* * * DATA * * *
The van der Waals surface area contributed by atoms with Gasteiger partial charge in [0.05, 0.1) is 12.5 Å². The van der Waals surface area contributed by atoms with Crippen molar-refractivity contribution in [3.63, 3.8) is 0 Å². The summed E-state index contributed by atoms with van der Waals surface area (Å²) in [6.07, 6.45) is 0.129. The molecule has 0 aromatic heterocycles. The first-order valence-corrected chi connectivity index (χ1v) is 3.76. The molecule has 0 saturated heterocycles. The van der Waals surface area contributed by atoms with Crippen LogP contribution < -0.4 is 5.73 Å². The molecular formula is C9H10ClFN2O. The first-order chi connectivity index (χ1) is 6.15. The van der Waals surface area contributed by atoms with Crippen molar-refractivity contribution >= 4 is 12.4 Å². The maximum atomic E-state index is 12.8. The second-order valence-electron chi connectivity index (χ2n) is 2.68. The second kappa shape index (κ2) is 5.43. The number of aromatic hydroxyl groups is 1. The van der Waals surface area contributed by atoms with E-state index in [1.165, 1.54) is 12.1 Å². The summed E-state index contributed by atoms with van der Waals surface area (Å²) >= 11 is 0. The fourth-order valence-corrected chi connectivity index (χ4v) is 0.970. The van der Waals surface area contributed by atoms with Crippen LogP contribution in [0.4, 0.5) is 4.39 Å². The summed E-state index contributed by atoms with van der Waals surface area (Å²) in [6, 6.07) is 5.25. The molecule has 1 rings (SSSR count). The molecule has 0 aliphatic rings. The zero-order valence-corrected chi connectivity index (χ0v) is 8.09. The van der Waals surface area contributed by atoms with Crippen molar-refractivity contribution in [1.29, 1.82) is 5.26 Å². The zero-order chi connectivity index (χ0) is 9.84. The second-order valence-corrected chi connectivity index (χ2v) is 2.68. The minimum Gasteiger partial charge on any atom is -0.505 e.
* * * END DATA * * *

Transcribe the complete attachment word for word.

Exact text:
The van der Waals surface area contributed by atoms with Gasteiger partial charge in [0.05, 0.1) is 12.5 Å². The van der Waals surface area contributed by atoms with Crippen molar-refractivity contribution in [3.63, 3.8) is 0 Å². The summed E-state index contributed by atoms with van der Waals surface area (Å²) in [6.07, 6.45) is 0.129. The molecule has 0 aromatic heterocycles. The first-order valence-corrected chi connectivity index (χ1v) is 3.76. The molecule has 0 saturated heterocycles. The van der Waals surface area contributed by atoms with Crippen LogP contribution < -0.4 is 5.73 Å². The molecular formula is C9H10ClFN2O. The first-order chi connectivity index (χ1) is 6.15. The van der Waals surface area contributed by atoms with Crippen molar-refractivity contribution >= 4 is 12.4 Å². The maximum atomic E-state index is 12.8. The second-order valence-electron chi connectivity index (χ2n) is 2.68. The second kappa shape index (κ2) is 5.43. The number of aromatic hydroxyl groups is 1. The van der Waals surface area contributed by atoms with E-state index in [1.165, 1.54) is 12.1 Å². The summed E-state index contributed by atoms with van der Waals surface area (Å²) >= 11 is 0. The fourth-order valence-corrected chi connectivity index (χ4v) is 0.970. The van der Waals surface area contributed by atoms with Crippen LogP contribution in [0.4, 0.5) is 4.39 Å². The summed E-state index contributed by atoms with van der Waals surface area (Å²) in [6, 6.07) is 5.25. The molecule has 1 rings (SSSR count). The molecule has 0 aliphatic rings. The zero-order valence-corrected chi connectivity index (χ0v) is 8.09. The van der Waals surface area contributed by atoms with Crippen molar-refractivity contribution in [1.29, 1.82) is 5.26 Å². The zero-order chi connectivity index (χ0) is 9.84. The second-order valence-corrected chi connectivity index (χ2v) is 2.68. The minimum Gasteiger partial charge on any atom is -0.505 e.